Antony and the Johnson’s breakthrough second album “I Am a Bird Now” won the UK’s prestigious Mercury Prize in 2005. The success that followed introduced many to a pioneering soul singer unafraid to explore themes that traversed darkness and light, life and death, male and female. Antony’s inimitable voice sparked the interest of artists ranging from Bjork to Hercules and Love Affair, resulting in a series of critically acclaimed collaborations. “The Crying Light” is the highly anticipated full-length follow-up to “I Am a Bird Now”. Here, Antony shifts the thematic focus and explores his relationship with the natural world. The intimacy of the Johnsons’ sound is enveloped by avant-classical composer Nico Muhly’s symphonic arrangements. The record’s centerpiece, “Another World” traces the singer’s dispair in the face of a vanishing landscape. Antony and the Johnsons’ music bridges the gap between avant-classical music and the blues, and the band’s sold out performances have resulted in standing ovations from Carnegie Hall to the Apollo. “The Crying Light” is a soul-stirring new work with its daring compositions and captivating vocal performances. Antony and the Johnsons have created a subtle and timely work that brings a magical and yet changing world to the forefront of our consciousness.
In anticipation of their new album, “Swanlights”, Antony and the Johnsons will release "Thank You For Your Love" as the first single / EP via Secretly Canadian in the US and Rough Trade in Europe and the UK. The EP will feature 4 additional non-album tracks including originals "You Are The Treasure," and "My Lord My Love" as well as a cover of Dylan's "Pressing On" and Lennon's "Imagine" in collaboration with experimental composer William Basinski. The CD will also contain the video for "Thank You For Your Love" made from archival Super 8 footage of Antony upon his first arriving in NYC in 1991, edited by David Boatman.
In the wake of 2010's “Swanlights,” Antony and the Johnsons will release the companion "Swanlights EP" for 2011's Record Store Day on 10" vinyl via Secretly Canadian in the US and Rough Trade in Europe and the UK. In addition to the title tack, the EP will feature 3 non-album tracks including originals "Find The Rhythm Of Your Love," and "Kissing Noone" as well as a haunting remix of "Swanlights" by Oneohtrix Point Never.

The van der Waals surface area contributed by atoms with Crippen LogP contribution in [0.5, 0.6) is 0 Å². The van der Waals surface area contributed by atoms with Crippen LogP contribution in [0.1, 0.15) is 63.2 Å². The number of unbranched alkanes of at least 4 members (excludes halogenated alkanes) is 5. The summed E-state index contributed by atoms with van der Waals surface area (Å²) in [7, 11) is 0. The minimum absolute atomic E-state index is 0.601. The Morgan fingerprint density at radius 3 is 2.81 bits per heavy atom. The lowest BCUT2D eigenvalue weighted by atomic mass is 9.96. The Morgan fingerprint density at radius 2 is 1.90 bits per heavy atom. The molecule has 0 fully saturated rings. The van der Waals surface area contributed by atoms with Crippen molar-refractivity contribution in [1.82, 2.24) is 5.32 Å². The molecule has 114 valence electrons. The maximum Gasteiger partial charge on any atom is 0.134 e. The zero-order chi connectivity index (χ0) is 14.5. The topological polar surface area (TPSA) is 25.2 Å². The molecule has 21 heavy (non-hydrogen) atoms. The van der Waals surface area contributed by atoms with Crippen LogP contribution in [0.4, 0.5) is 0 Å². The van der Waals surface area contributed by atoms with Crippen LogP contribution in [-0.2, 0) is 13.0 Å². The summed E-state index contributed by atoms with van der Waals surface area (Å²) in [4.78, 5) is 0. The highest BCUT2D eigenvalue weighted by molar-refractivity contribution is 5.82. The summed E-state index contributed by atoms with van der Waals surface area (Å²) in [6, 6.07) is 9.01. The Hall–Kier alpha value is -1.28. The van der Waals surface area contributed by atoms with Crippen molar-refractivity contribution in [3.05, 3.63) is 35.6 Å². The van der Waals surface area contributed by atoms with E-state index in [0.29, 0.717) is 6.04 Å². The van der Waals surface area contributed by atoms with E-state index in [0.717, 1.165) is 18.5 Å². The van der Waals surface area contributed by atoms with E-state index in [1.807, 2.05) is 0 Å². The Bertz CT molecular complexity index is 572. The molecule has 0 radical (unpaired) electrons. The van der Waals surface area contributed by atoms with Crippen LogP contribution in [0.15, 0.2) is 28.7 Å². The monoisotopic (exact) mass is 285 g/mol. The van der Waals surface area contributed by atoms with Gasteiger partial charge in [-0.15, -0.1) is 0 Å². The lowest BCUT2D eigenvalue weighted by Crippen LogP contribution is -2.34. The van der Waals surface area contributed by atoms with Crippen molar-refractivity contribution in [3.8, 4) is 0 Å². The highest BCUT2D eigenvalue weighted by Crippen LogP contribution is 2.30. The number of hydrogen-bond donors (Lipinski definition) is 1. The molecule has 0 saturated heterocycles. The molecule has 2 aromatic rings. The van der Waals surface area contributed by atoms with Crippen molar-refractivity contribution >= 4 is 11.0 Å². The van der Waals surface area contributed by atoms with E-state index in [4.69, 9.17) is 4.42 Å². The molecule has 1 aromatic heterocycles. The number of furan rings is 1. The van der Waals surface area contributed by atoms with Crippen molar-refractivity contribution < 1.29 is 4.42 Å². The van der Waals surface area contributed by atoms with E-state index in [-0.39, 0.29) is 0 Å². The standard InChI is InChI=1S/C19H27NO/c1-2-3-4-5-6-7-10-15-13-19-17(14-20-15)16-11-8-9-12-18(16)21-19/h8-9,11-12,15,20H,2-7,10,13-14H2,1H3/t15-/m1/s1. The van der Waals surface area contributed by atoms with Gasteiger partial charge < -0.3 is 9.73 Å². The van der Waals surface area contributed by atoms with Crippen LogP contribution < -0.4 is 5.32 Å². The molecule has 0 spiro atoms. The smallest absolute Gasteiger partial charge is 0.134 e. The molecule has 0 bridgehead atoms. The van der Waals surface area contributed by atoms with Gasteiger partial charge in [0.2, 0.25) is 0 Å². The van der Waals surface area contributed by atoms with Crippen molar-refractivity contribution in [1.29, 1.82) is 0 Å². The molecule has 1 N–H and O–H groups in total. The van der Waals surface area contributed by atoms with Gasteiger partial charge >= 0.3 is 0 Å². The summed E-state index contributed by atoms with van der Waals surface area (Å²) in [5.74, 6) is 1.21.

Antony and the Johnsons will release their new album, “Swanlights”, on October 12th in the US via Secretly Canadian. Abrams Image will simultaneously release a special edition of “Swanlights” which will include the CD inside a 144-page art book containing Antony’s paintings, collages, photography and writing. The album only version of “Swanlights” on Secretly Canadian will also include the song “FlÃ©tta”, a duet with Bjork. The album and book are a continuation of Antony’s work exploring environmental issues and his connection to the natural world.
While “I Am a Bird Now” was arresting in its simplicity and vision and “The Crying Light” is a masterpiece of austerity, “Swanlights” may be Antony's most wide-ranging emotional work to date. It is a record that is at moments excruciating and tender, and at other times has a wicked gleam to its teeth. Musically it’s the most maximal of his work to date. Whereas on “The Crying Light”, Antony paired everything back to its most distilled and essential, on “Swanlights” the vines have become overgrown and the sound palette has become more exotic, strange percussive elements, John Cale-esque string drones, heavily distorted guitars and symphonic voicings thread the song cycle together.
“Everything is New” opens the album with subtle piano and an insistence that each moment takes its own breath and is reborn. Strings and bursts of percussion carry the melody as it soars through a cacophonous wilderness. “The title track finds us navigating a primordial and seemingly amorphous plane of expanding guitar tones and an almost Eastern influenced melody, exclaiming the elusive, magical and perhaps ominous, even dangerous majesty of "the Swanlights on the water, on that shining face". On “Thank You For Your Love”, he repeats what at first seems to be a simple sentiment and infuses it with a gradually escalating sense of urgency, breaking completely from the 4/4, Otis Redding-esque structure of the song into much more intense. over.